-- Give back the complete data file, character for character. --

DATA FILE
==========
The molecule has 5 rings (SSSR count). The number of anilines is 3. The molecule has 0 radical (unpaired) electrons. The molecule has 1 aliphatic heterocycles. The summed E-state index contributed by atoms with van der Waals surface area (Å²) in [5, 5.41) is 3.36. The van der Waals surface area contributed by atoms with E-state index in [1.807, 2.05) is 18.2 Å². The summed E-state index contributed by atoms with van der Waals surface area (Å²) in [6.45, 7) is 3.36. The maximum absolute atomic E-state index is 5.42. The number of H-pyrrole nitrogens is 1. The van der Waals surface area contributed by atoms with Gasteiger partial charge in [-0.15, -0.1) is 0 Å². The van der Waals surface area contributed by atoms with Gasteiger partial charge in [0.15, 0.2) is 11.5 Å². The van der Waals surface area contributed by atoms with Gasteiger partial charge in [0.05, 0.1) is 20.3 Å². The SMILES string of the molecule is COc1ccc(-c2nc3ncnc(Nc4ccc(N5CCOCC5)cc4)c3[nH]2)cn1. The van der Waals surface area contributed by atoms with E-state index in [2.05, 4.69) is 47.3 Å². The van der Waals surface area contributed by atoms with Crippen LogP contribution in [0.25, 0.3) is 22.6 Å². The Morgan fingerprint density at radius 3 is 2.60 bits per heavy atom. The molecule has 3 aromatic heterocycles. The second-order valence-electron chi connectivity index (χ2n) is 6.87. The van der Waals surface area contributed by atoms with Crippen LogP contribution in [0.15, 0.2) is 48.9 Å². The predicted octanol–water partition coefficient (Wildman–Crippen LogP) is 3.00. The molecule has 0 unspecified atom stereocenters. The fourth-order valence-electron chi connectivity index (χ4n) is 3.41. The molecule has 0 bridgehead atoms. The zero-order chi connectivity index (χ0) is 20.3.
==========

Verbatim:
The molecule has 5 rings (SSSR count). The number of anilines is 3. The molecule has 0 radical (unpaired) electrons. The molecule has 1 aliphatic heterocycles. The summed E-state index contributed by atoms with van der Waals surface area (Å²) in [5, 5.41) is 3.36. The van der Waals surface area contributed by atoms with E-state index in [1.807, 2.05) is 18.2 Å². The summed E-state index contributed by atoms with van der Waals surface area (Å²) in [6.45, 7) is 3.36. The maximum absolute atomic E-state index is 5.42. The number of H-pyrrole nitrogens is 1. The van der Waals surface area contributed by atoms with Gasteiger partial charge in [-0.15, -0.1) is 0 Å². The van der Waals surface area contributed by atoms with Gasteiger partial charge in [0.15, 0.2) is 11.5 Å². The van der Waals surface area contributed by atoms with Gasteiger partial charge in [0.05, 0.1) is 20.3 Å². The SMILES string of the molecule is COc1ccc(-c2nc3ncnc(Nc4ccc(N5CCOCC5)cc4)c3[nH]2)cn1. The van der Waals surface area contributed by atoms with E-state index in [2.05, 4.69) is 47.3 Å². The van der Waals surface area contributed by atoms with Crippen LogP contribution in [0.25, 0.3) is 22.6 Å². The Morgan fingerprint density at radius 3 is 2.60 bits per heavy atom. The molecule has 3 aromatic heterocycles. The second-order valence-electron chi connectivity index (χ2n) is 6.87. The van der Waals surface area contributed by atoms with Crippen LogP contribution in [0.15, 0.2) is 48.9 Å². The predicted octanol–water partition coefficient (Wildman–Crippen LogP) is 3.00. The molecule has 0 unspecified atom stereocenters. The fourth-order valence-electron chi connectivity index (χ4n) is 3.41. The molecule has 0 bridgehead atoms. The zero-order chi connectivity index (χ0) is 20.3.